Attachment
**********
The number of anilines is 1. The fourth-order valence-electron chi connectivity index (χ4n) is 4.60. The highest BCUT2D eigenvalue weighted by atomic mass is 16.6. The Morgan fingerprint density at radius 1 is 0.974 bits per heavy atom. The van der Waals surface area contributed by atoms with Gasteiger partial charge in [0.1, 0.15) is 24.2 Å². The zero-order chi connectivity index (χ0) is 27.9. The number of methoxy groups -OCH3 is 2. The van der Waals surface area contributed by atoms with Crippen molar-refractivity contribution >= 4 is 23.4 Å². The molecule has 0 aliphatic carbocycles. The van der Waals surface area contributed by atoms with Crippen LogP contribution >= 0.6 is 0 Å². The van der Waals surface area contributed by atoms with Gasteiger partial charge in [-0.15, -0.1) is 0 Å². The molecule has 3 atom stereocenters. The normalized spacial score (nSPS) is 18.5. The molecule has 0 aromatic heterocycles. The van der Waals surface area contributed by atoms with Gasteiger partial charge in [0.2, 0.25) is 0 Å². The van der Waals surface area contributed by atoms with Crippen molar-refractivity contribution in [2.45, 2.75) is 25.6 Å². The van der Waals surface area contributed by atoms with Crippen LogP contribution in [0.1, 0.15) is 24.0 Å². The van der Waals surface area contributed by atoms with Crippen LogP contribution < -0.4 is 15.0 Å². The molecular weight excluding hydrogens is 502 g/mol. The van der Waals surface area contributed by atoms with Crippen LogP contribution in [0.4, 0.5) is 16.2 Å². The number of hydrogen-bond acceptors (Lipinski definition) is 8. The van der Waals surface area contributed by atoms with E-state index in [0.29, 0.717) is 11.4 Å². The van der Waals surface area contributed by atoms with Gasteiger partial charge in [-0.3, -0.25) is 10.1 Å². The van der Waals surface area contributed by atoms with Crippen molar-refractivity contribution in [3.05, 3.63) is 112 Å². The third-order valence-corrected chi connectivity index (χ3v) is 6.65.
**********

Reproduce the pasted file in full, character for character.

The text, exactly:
The number of anilines is 1. The fourth-order valence-electron chi connectivity index (χ4n) is 4.60. The highest BCUT2D eigenvalue weighted by atomic mass is 16.6. The Morgan fingerprint density at radius 1 is 0.974 bits per heavy atom. The van der Waals surface area contributed by atoms with Gasteiger partial charge in [0.1, 0.15) is 24.2 Å². The zero-order chi connectivity index (χ0) is 27.9. The number of methoxy groups -OCH3 is 2. The van der Waals surface area contributed by atoms with Crippen molar-refractivity contribution >= 4 is 23.4 Å². The molecule has 0 aliphatic carbocycles. The van der Waals surface area contributed by atoms with Crippen LogP contribution >= 0.6 is 0 Å². The van der Waals surface area contributed by atoms with Gasteiger partial charge in [-0.15, -0.1) is 0 Å². The molecule has 3 atom stereocenters. The normalized spacial score (nSPS) is 18.5. The molecule has 0 aromatic heterocycles. The van der Waals surface area contributed by atoms with Gasteiger partial charge in [0.2, 0.25) is 0 Å². The van der Waals surface area contributed by atoms with Crippen molar-refractivity contribution in [2.45, 2.75) is 25.6 Å². The van der Waals surface area contributed by atoms with Crippen LogP contribution in [0.1, 0.15) is 24.0 Å². The van der Waals surface area contributed by atoms with Crippen LogP contribution < -0.4 is 15.0 Å². The molecular weight excluding hydrogens is 502 g/mol. The van der Waals surface area contributed by atoms with Crippen LogP contribution in [0.4, 0.5) is 16.2 Å². The number of hydrogen-bond acceptors (Lipinski definition) is 8. The van der Waals surface area contributed by atoms with E-state index in [0.29, 0.717) is 11.4 Å². The van der Waals surface area contributed by atoms with Gasteiger partial charge in [-0.3, -0.25) is 10.1 Å². The van der Waals surface area contributed by atoms with Crippen molar-refractivity contribution in [3.05, 3.63) is 112 Å². The third-order valence-corrected chi connectivity index (χ3v) is 6.65.